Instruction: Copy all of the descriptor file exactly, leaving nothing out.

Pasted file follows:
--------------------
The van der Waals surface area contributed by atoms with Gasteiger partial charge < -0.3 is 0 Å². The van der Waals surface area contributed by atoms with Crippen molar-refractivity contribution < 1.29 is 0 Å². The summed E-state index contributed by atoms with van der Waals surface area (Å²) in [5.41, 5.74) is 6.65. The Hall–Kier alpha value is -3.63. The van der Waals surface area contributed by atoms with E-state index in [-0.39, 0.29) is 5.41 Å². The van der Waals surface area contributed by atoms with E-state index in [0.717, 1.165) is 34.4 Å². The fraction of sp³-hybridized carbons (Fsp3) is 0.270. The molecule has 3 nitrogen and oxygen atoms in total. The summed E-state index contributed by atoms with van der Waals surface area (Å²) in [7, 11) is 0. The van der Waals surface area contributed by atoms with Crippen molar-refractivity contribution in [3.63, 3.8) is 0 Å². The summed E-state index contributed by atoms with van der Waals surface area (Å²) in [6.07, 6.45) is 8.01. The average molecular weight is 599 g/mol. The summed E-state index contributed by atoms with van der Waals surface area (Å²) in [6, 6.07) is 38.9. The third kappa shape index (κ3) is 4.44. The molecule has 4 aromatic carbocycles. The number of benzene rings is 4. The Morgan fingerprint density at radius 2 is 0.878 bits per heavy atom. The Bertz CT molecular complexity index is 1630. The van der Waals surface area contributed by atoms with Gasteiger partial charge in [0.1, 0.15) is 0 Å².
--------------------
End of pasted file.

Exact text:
The van der Waals surface area contributed by atoms with Gasteiger partial charge < -0.3 is 0 Å². The van der Waals surface area contributed by atoms with Crippen molar-refractivity contribution < 1.29 is 0 Å². The summed E-state index contributed by atoms with van der Waals surface area (Å²) in [5.41, 5.74) is 6.65. The Hall–Kier alpha value is -3.63. The van der Waals surface area contributed by atoms with E-state index in [-0.39, 0.29) is 5.41 Å². The van der Waals surface area contributed by atoms with E-state index in [0.717, 1.165) is 34.4 Å². The fraction of sp³-hybridized carbons (Fsp3) is 0.270. The molecule has 3 nitrogen and oxygen atoms in total. The summed E-state index contributed by atoms with van der Waals surface area (Å²) in [7, 11) is 0. The van der Waals surface area contributed by atoms with Crippen molar-refractivity contribution in [3.63, 3.8) is 0 Å². The summed E-state index contributed by atoms with van der Waals surface area (Å²) in [6.07, 6.45) is 8.01. The average molecular weight is 599 g/mol. The summed E-state index contributed by atoms with van der Waals surface area (Å²) in [6, 6.07) is 38.9. The third kappa shape index (κ3) is 4.44. The molecule has 4 aromatic carbocycles. The number of benzene rings is 4. The Morgan fingerprint density at radius 2 is 0.878 bits per heavy atom. The Bertz CT molecular complexity index is 1630. The van der Waals surface area contributed by atoms with Gasteiger partial charge in [0.1, 0.15) is 0 Å².